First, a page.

Thursday 9 August 2012

A Monster Calls

I read about Patrick Ness' book 'A Monster Calls' and the review gushed so enthusiastically that I added it to my library request list. It is written after an idea from the author Siobhan Dowd who died before she was able to complete the book. It is about a boy coming to terms with his mother's terminal illness. Chapters alternate between Connor's real world of hospital visits and school bullies, and the nightmares where he is visited by a monstrous yew tree who helps him face the emotional turmoil and suppressed anger he is experiencing. While on the face of it that sounds a little simplistic and almost patronising it is so well written that it never comes across like that. 
The book is really made however by the illustrations of Jim Kay which are dark and atmospheric and really emphasise the fear and loneliness that Connor is feeling.

Here is the monster the first night it arrives in Connor's garden:

And when it arrives again in his grandmother's 'best' front room:

But my favourite is the image of the tiny tree sprouting from the knot in the floorboards after the monster's departure:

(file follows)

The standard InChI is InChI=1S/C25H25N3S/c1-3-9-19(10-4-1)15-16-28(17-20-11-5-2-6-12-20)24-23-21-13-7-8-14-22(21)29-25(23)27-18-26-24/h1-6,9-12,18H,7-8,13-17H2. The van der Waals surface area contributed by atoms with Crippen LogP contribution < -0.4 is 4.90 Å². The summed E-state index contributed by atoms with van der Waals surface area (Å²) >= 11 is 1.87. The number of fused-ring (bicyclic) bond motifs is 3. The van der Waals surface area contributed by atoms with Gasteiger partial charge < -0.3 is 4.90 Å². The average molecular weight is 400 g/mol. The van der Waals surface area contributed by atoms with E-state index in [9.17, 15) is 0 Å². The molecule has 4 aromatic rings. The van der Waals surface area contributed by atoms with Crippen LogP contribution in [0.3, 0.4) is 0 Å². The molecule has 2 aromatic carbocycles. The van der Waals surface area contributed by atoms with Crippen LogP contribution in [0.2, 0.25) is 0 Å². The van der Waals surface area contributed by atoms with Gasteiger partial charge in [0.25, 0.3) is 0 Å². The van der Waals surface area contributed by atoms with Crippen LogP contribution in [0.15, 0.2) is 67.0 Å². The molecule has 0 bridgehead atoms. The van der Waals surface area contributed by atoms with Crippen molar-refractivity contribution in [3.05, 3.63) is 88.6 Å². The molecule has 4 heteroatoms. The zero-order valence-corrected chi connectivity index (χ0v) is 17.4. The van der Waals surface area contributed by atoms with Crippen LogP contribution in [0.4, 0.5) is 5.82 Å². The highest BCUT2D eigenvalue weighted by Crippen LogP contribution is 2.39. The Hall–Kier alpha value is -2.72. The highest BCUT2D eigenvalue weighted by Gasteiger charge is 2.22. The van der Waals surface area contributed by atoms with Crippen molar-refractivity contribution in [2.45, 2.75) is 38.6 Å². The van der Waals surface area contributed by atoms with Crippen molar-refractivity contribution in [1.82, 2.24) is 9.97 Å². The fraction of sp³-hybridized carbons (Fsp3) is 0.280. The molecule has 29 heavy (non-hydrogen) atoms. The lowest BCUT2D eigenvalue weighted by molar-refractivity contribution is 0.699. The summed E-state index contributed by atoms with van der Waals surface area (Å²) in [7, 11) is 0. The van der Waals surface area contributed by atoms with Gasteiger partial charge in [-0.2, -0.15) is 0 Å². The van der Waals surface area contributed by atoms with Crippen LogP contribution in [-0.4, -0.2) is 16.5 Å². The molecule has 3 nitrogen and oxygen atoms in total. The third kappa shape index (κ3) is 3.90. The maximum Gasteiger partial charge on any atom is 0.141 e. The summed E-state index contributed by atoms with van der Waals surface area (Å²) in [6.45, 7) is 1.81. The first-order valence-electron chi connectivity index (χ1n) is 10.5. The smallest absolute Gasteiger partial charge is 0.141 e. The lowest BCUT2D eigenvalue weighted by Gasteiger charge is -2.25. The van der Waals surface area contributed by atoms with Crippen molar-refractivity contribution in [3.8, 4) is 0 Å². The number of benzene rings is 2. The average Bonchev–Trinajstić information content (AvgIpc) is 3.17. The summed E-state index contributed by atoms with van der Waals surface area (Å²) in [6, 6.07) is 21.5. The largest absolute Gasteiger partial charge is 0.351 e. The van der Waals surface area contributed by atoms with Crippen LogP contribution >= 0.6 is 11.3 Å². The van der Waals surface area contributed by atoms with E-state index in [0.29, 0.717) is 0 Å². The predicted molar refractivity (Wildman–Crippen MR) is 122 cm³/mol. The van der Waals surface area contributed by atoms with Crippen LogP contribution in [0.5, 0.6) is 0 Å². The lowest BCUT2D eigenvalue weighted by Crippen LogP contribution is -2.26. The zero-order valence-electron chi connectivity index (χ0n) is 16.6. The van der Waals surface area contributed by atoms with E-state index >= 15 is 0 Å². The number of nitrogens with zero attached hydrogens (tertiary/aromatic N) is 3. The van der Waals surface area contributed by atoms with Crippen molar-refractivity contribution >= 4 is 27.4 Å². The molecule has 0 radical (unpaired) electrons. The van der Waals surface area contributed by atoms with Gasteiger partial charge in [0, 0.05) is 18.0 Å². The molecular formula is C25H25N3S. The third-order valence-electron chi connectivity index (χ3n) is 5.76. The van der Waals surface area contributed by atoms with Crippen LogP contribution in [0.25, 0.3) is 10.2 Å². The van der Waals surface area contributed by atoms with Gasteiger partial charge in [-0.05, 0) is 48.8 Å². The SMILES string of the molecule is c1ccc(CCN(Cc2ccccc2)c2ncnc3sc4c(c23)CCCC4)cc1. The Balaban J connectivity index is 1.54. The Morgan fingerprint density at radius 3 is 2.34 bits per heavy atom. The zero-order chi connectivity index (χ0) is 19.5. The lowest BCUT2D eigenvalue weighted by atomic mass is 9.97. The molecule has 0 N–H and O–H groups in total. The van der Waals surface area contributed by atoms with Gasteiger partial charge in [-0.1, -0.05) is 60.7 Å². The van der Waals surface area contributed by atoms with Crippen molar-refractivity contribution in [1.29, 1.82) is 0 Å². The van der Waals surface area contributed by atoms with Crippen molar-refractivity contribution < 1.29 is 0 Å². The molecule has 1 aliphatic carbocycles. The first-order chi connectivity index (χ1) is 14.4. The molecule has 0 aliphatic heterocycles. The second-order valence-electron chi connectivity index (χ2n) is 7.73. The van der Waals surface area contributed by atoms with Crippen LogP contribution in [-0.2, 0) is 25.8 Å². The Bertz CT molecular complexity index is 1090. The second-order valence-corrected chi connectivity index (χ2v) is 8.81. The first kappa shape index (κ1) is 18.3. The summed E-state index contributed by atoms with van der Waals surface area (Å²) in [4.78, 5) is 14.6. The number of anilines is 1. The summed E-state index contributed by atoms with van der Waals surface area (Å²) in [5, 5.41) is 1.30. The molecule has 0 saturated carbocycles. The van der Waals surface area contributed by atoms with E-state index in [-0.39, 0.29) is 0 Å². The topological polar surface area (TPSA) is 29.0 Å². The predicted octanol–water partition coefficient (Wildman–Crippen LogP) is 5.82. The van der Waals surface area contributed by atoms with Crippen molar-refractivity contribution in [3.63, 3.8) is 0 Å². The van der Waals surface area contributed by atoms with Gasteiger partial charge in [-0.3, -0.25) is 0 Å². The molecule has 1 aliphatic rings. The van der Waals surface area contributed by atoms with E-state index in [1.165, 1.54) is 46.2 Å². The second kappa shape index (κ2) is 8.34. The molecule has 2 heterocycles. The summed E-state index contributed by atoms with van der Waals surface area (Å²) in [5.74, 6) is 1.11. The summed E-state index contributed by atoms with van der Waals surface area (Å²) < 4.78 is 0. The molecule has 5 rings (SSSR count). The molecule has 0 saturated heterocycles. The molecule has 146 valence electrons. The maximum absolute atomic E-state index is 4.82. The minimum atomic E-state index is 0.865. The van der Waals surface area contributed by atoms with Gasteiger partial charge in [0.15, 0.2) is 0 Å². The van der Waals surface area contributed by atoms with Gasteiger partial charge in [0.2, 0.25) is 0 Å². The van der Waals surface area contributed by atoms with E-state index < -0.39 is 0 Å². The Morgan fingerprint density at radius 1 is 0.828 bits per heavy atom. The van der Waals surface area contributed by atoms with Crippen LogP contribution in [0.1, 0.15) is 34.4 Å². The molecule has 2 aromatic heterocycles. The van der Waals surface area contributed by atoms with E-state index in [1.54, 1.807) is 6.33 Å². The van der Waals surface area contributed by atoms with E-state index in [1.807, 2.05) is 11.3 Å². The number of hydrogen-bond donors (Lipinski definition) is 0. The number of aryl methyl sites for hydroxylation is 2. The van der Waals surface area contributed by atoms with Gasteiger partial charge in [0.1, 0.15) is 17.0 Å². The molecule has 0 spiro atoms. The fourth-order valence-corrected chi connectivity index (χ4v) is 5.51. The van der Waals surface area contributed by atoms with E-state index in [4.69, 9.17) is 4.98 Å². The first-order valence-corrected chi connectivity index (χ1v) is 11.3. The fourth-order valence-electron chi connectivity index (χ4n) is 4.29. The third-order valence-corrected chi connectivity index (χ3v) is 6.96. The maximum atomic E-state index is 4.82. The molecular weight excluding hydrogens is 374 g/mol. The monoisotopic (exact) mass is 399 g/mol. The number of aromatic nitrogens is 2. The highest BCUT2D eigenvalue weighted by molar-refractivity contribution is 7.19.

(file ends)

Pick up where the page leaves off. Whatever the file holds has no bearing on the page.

A wonderful book, tackling a difficult subject very effectively; not just a story for children going through the loss of a parent or other family trauma, but a genuinely helpful book about expressing negative emotions. Probably suitable 8+ but I think a parent might want to read it themselves first to judge how their own child might respond to the ideas and images in the story.

(Linking back to my review of Michael Rosen's Sad Book, that also tackles the subject of death but aimed at much younger children.)

1 comment:

  1. I couldn't agree over the marriage of words and pictures in this book. It stays with you.
    On the strength of A Monster Calls I made a start on the Knife series by Ness; would be intrigued by another's opinion.


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